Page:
I’d like to have a wee chat about labels. Not food labels or record labels or fashion labels: labels we use to identify ourselves as being of a certain persuasion. Can you guess which one I’m concerned about?

VEGAN.

Yikes. Before I switched to the diet, I was really intimidated by the word ‘vegan.’ For a long time, I used to mistake it for the word ‘pagan’ and that’s a fact. I thought vegans had to sacrifice the best in life — bacon, leather bags, omnivore friends — but I’m happy to report that that’s not the case. Yes, I’ve given up bacon; yes, I’ve started retooling my handbag collection; yes, it’s taken some time to explain to friends why I now prefer Pasta Primavera to my old favorite Pasta Bolognese. But, it’s all been really worth it.

The trouble is: even now that I’m vegan I don’t feel completely comfortable with the word ‘vegan.’ I feel like it doesn’t tell the whole story.

When I meet someone new, I grapple with how to phrase my background and my interest. Do I identify myself as vegan? Do I open with vegetarian and segue into vegan if the person isn’t horrified by the thought of vegetarianism? Do I say I consume a plant-based diet? Do I even describe it as a diet or instead as a lifestyle? Do I say nothing at all?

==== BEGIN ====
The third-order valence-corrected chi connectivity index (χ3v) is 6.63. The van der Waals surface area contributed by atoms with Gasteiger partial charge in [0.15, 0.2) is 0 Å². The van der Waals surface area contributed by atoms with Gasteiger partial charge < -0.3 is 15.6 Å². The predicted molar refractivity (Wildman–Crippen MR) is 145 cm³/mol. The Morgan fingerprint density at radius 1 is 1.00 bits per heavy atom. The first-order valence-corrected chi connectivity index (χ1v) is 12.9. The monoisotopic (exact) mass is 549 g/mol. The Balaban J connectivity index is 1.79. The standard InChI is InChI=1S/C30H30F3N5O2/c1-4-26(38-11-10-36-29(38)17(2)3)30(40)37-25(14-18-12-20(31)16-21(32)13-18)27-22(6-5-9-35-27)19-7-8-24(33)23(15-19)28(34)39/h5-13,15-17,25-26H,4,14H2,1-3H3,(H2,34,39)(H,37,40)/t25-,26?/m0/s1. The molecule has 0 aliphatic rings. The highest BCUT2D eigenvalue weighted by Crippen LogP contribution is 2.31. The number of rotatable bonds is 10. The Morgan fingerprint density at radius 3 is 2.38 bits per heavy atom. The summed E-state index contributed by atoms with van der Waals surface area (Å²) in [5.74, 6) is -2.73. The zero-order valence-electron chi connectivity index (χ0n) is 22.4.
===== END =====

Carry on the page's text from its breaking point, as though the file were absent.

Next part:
I don’t want to alienate omnivores. After all, I was one for the first 21 years of my life. I understand the challenge it is to even think about veganism let alone give it a try. But I also have an obligation to be honest with myself and my friends and colleagues.

Levi-Strauss saves the day as usual (Photo http://pdxretro.com)

A gentleman by the name of Claude Lévi-Strauss had this idea of signifier vs. signified. Initially it might sound abstruse but once you give it some thought it’s easy to grasp. Basically, he says that physical objects or processes are more fluid than the words we use to describe them can articulate.  The variety of labels we attach to these objects or processes can never precisely explain how dynamic these entities actually are. Make sense? If not, let it simmer like a nice red lentil dal or kidney bean stew.

Basically, the point is: it doesn’t matter. A label is a label. No label can ever fully explain what it seeks to explain. There are lots of ways to describe the path I’ve chosen and none of the variations take away from the inherent value of that path. This hopefully should take the pressure off. Don’t lose sleep over finding the perfect phrase for the path because the perfect phrase doesn’t exist. It cannot exist.

Whether you want to call it veganism, dairy-free/egg-free vegetarianism, a plant-based diet etc, it’s awesome: enough said.

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